Unabomber's brother brings candid message about mental illness

Unabomber's brother brings candid message about mental illness to Knoxville

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David Kaczynski now tours the country with a message about the impact of mental illness on families and society. David Kaczynski now tours the country with a message about the impact of mental illness on families and society.

6 News Anchor

KNOXVILLE (WATE) - Ted Kaczynski, the man known as the Unabomber, is currently serving a life sentence without parole at the Super Max facility in Florence, Colo. 

He was responsible for bombings spanning three decades that left three people dead and nearly two dozen injured.

The terror came to an end after his brother David became suspicious that Kaczynski was behind the crimes and called authorities.

David Kaczynski now tours the country with a message about the impact of mental illness on families and society.

David says mental illness sent his brother's life on a terrible trajectory. That path caused tremendous pain for their family, but he never dreamed his brother would become an American terrorist.

He spent time at Volunteer Ministry Center in Knoxville Thursday prior to his speech for the organization's 25th anniversary dinner.

The dinner was held in memory of Don Sproles at the Crowne Plaza Hotel.

David says he sees parallels to his own family when it comes to the effects of mental illness.

He says turning his brother in 16 years ago is something he had to do.

"The time I realized it was definitely the right decision was when Ted was arrested, and they found, in addition to lots of incriminating evidence, a live bomb in his cabin under his bed," Kaczynski said. "(They were) apparently ready to be mailed to someone. I think at that point, we realized we did what we had to do."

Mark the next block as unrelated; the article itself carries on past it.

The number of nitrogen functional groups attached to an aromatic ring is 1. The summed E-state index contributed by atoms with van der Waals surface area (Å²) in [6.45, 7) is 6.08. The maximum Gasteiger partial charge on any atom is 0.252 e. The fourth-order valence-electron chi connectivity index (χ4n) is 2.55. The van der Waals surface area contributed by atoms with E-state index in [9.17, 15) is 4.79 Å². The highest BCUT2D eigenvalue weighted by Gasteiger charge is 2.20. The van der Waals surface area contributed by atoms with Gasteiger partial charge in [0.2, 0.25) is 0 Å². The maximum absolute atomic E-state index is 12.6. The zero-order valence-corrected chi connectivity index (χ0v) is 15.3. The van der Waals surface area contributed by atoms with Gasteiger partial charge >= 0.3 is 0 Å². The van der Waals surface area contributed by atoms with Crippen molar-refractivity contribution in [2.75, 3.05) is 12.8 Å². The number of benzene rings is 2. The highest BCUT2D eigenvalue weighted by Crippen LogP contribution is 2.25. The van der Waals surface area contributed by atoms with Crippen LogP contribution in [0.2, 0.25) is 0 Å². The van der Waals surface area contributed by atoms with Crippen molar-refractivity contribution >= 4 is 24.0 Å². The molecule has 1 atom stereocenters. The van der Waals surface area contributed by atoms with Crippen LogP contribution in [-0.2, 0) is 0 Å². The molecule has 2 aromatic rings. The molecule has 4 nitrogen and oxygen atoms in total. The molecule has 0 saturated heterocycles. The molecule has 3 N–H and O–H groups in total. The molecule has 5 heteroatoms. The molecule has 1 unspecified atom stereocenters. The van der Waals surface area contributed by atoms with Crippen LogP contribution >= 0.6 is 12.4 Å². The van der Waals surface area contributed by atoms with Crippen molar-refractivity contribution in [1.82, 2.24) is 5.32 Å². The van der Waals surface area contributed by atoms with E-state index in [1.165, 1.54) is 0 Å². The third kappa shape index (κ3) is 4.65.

Years before he became known as the Unabomber, Ted Kaczynski was David's smart, older brother. Ted was so smart he was accepted to Harvard at age 16.

David says Ted had always been different and in the end the family suffered for it.

"I think ultimately most people looking at their own families and thinking about themselves realize we were dealt a really tough situation and we handled it as best we could," David Kaczynski said.

It was the rambling, 35,000-word "Unabomber Manifesto," published in the newspapers across the country, that roused the suspicions David's wife, Linda.

David soon came to the realization that his brother could be the deranged mastermind behind the crimes. The family first analyzed the situation before making the decision to turn Ted into the authorities.

"We kind of got two questions, two huge questions. One, is he responsible and the other question is what do we do about it?" the brother recalls. "You know, on one hand, clearly there was an urgency to stop the violence. If we didn't act, somebody might pick up a bomb and get killed. On the other hand, there was the realization that, gee, if I hand my brother over, he could be executed."

The final decision came after considering one of the Kaczynski family's key members.

"I thought of the effect on Ted, but I also thought of the effect on our mother," he said.

Since Ted Kaczynki's arrest 16 years ago, David has had no contact with his brother.

"I continue to write to Ted, but unfortunately, there's never been a response," Kaczynski said. "It's kind of like knocking on a door that never opens, but I know he's in there somewhere."

Kaczynski says his brother's torture is both physical and mental. "I really see that he's in two prisons. One is the physical prison where he will spend the rest of his life. The other is maybe this more dire prison of mental illness."

David Kaczynski still holds out hope he will one day hear from his brother, who is now 70 years old.

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